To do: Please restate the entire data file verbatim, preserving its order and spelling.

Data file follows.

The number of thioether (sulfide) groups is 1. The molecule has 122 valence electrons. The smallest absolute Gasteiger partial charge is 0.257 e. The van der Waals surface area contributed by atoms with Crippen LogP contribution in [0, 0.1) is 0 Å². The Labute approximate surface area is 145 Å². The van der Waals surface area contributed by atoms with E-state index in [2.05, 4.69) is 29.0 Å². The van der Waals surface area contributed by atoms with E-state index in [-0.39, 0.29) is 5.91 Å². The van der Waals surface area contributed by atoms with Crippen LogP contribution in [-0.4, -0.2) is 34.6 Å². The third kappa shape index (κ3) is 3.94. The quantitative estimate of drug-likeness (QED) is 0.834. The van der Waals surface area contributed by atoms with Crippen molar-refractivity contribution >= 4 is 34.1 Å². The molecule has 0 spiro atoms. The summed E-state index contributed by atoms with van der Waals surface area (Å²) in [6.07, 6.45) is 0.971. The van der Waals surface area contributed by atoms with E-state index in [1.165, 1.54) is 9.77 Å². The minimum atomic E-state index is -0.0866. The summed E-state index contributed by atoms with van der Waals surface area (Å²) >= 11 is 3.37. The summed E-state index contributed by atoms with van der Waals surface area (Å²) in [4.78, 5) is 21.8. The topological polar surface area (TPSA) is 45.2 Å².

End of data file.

The number of thioether (sulfide) groups is 1. The molecule has 122 valence electrons. The smallest absolute Gasteiger partial charge is 0.257 e. The van der Waals surface area contributed by atoms with Crippen LogP contribution in [0, 0.1) is 0 Å². The Labute approximate surface area is 145 Å². The van der Waals surface area contributed by atoms with E-state index in [2.05, 4.69) is 29.0 Å². The van der Waals surface area contributed by atoms with E-state index in [-0.39, 0.29) is 5.91 Å². The van der Waals surface area contributed by atoms with Crippen LogP contribution in [-0.4, -0.2) is 34.6 Å². The third kappa shape index (κ3) is 3.94. The quantitative estimate of drug-likeness (QED) is 0.834. The van der Waals surface area contributed by atoms with Crippen molar-refractivity contribution >= 4 is 34.1 Å². The molecule has 0 spiro atoms. The summed E-state index contributed by atoms with van der Waals surface area (Å²) in [6.07, 6.45) is 0.971. The van der Waals surface area contributed by atoms with E-state index in [1.165, 1.54) is 9.77 Å². The minimum atomic E-state index is -0.0866. The summed E-state index contributed by atoms with van der Waals surface area (Å²) >= 11 is 3.37. The summed E-state index contributed by atoms with van der Waals surface area (Å²) in [4.78, 5) is 21.8. The topological polar surface area (TPSA) is 45.2 Å².